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Randy's Gone, But Will Donna Shalala and Kirby Hocutt Step Up?

Uncle

Luke, the man whose booty-shaking madness once made the U.S. Supreme

Court stand up for free speech, gets as nasty as he wants to be for

Miami New Times. This week, Uncle Luke comes to terms with the

end of the Randy Shannon era.

Saturday was one of the saddest

days for Miami-Dade's African American community with the firing of

Randy Shannon as the University of Miami's head football coach. At

the end of the day, I can't argue with athletic director Kirby

Hocutt's decision to let Shannon go, but his dismissal still hurts.


I

haven't hidden the fact that Shannon is a dear friend of mine, but

his ascendance to the top job of the Hurricanes program meant a lot

to blacks. He was one of the few people of

color to have a very high profile job in this town. We already know

it is virtually impossible that a black person will ever be elected county

mayor or be selected to be county manager, so seeing Shannon, a

hometown guy, reach the mountain top was something the African

American community could be proud of and aspire to.

But I know, more

than anybody, that college football is a cold hard business. Following the Hurricanes win over

Clemson, I spoke with Shannon, telling him that if he didn't win the

ACC this year, he would probably get fired. His response was that he

had no control over that. All he could do was coach the team as best

he could.

Unfortunately, his players let

him down and the university's administration turned their backs on

Shannon once the losses hit the school in the pocket book. When you

lose to a team like Virginia, the worst squad in the ACC, and South

Florida, a mediocre team from a mediocre conference like the Big East

in front of only 20,000 fans, there is not much Shannon could have

done to save his job.

I still believe Shannon would

have eventually won a national championship at the University of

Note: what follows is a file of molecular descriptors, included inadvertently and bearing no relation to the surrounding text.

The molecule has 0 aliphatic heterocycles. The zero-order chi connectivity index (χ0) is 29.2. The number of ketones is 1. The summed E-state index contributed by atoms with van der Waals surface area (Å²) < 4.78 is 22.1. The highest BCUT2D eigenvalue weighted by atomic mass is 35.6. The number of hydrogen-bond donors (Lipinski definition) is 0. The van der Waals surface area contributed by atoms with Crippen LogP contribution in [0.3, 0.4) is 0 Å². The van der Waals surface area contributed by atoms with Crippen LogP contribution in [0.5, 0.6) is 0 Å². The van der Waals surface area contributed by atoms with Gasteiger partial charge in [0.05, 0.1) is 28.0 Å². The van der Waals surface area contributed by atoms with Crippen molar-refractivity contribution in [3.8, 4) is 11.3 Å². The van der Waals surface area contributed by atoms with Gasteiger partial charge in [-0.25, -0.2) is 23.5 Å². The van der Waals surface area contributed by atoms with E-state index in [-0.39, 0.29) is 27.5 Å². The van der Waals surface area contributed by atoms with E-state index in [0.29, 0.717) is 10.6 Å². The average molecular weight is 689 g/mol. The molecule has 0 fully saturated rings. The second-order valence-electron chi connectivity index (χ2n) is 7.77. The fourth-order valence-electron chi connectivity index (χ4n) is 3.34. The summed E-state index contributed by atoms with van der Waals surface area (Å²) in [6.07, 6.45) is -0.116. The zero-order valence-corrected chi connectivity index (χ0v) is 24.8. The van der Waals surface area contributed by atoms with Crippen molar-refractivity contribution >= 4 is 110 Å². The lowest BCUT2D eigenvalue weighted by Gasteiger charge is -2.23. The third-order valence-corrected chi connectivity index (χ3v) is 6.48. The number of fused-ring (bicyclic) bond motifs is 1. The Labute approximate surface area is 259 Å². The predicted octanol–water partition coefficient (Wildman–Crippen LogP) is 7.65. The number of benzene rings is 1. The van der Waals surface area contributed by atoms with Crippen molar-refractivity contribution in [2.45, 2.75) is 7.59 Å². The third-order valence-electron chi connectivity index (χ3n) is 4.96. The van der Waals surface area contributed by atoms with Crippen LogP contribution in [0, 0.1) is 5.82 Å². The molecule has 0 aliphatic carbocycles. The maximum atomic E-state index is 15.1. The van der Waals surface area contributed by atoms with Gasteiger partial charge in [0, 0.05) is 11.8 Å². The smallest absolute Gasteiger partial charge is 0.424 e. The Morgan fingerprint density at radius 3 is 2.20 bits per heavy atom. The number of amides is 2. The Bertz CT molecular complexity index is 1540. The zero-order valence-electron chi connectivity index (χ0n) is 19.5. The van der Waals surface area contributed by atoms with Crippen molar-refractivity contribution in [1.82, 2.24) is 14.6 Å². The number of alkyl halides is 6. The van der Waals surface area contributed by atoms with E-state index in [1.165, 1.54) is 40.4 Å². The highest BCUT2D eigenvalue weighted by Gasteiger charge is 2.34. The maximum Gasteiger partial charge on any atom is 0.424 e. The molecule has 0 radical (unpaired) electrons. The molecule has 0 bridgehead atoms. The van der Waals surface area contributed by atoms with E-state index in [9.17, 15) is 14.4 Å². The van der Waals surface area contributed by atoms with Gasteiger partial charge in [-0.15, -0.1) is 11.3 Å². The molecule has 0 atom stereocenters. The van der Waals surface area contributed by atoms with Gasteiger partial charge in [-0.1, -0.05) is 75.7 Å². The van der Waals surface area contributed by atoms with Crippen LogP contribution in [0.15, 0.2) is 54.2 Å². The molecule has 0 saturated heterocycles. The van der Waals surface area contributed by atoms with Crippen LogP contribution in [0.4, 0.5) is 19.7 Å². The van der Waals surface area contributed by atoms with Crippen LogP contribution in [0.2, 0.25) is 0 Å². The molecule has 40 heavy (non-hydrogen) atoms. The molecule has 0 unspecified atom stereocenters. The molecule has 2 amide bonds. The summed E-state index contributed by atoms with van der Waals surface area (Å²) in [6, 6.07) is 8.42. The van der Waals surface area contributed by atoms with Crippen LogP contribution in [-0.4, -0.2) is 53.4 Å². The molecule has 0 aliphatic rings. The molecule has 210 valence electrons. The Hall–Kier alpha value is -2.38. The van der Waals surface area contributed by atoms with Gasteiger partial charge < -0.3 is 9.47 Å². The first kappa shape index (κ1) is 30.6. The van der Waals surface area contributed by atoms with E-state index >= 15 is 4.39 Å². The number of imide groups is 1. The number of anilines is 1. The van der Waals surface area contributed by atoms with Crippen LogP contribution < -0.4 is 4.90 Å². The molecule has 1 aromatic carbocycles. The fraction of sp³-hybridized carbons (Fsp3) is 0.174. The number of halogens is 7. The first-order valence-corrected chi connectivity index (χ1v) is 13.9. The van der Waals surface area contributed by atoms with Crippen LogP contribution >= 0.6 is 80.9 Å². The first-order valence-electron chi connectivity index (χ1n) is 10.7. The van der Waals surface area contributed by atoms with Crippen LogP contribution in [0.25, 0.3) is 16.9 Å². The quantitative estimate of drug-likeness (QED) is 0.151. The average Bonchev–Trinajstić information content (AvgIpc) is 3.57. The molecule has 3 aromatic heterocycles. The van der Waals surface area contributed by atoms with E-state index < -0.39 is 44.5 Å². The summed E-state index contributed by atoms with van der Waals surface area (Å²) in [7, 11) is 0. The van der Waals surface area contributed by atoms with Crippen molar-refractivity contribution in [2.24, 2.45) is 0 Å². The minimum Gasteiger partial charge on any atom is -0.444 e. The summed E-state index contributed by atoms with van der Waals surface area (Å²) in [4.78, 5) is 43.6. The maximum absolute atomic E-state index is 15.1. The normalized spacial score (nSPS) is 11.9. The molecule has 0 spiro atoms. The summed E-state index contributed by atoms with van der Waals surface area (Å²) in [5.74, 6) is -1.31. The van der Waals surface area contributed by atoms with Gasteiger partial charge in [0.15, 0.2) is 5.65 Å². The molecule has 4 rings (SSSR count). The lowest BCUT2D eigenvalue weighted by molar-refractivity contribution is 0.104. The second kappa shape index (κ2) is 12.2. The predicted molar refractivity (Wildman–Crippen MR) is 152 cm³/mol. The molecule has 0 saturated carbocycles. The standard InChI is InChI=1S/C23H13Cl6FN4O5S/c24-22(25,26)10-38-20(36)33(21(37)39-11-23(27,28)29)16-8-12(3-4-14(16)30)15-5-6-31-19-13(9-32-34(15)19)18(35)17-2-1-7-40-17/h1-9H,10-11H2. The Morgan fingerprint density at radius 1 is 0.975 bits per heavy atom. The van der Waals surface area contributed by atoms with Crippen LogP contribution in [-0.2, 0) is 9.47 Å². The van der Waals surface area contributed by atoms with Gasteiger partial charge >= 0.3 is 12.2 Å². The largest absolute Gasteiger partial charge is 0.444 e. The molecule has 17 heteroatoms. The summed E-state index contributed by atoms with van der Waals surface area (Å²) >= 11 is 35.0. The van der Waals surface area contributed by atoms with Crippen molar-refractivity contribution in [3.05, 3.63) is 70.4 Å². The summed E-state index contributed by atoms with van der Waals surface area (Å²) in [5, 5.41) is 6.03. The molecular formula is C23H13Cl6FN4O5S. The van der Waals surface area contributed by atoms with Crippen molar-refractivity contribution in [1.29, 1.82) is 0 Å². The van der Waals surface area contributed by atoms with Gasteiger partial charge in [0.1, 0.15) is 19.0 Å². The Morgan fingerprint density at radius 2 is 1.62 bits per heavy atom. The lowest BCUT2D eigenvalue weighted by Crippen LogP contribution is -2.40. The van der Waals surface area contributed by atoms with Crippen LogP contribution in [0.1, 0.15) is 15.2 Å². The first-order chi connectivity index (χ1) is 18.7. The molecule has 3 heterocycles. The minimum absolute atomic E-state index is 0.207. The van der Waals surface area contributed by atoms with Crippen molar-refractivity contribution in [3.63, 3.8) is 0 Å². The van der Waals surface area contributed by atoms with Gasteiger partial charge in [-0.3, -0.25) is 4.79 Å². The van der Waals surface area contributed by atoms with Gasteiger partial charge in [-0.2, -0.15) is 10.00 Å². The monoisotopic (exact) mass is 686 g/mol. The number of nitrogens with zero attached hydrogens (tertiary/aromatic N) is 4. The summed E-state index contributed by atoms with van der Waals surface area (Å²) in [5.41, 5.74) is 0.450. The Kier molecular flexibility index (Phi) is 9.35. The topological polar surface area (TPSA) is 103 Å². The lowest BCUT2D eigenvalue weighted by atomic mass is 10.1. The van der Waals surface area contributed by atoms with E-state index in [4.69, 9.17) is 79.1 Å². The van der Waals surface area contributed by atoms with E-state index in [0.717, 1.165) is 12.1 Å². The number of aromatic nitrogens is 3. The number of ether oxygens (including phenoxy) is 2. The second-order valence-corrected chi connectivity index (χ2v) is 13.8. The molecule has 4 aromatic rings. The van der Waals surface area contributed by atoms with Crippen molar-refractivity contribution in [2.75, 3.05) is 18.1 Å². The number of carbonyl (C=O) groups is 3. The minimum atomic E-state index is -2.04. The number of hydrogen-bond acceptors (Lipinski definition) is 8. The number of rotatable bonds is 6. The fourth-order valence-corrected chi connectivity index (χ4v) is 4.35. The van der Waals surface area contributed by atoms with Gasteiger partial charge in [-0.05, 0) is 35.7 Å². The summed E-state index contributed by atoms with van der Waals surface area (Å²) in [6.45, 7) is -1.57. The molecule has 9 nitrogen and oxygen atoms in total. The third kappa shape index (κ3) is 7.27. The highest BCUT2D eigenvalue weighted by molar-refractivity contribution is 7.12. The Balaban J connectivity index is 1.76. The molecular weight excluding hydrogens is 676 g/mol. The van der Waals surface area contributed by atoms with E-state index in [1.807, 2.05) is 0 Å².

Miami had he been given complete autonomy over the football program.

At the end of the day, he did what his bosses -- Hocutt and university President Donna

Shalala -- wanted him to do. He came in and cleaned up the program,

played the role of tough disciplinarian and graduated more players

than any other coach before him. Make no mistake, Shalala is fine

having a football program like Duke where the players' performance in

the classroom outweighs their performance on the field.

I'm not

saying that it is a bad thing, but at the same time, she and Hocutt

handcuffed Shannon from being the guy who won championships with the

Hurricanes as a player, graduate assistant and defensive coordinator.

People forget that Hocutt forced offensive coordinator Mark Whipple

on Shannon. Whipple was a disaster that Shannon had no control over.

I know he contemplated firing Whipple during the season, but Shannon

was too much of a nice guy to pull the trigger. And we all know nice

guys finish last.

There was a day when the

University of Miami had the most sought after coaches in Howard

Schnellenberger, Jimmy Johnson, and Dennis Erickson. Now the school

has fired its last two coaches for doing what the administration

wanted. Hocutt and Shalala were happy with a 7-5 team as long

as the players didn't act like the old rough and rugged teams from

the 80s. For the past nine years they've wanted a program that was

run like a military boot camp.

Hocutt and Shalala need to know they

can't have it both ways.

If they are serious about winning

championships, then going after a guy like Jon Gruden makes sense.

But they need to give him complete control. They can't tell him who

to hire to run the offense and the defense. If they don't, then this

program will continue to go down the tubes.

Now that they don't have Shannon

to deflect the criticism, the pressure is on Shalala and Hocutt to

let whoever comes in to let the U live up to its old traditions.

Follow Luke on Twitter at:

@unclelukereal1.


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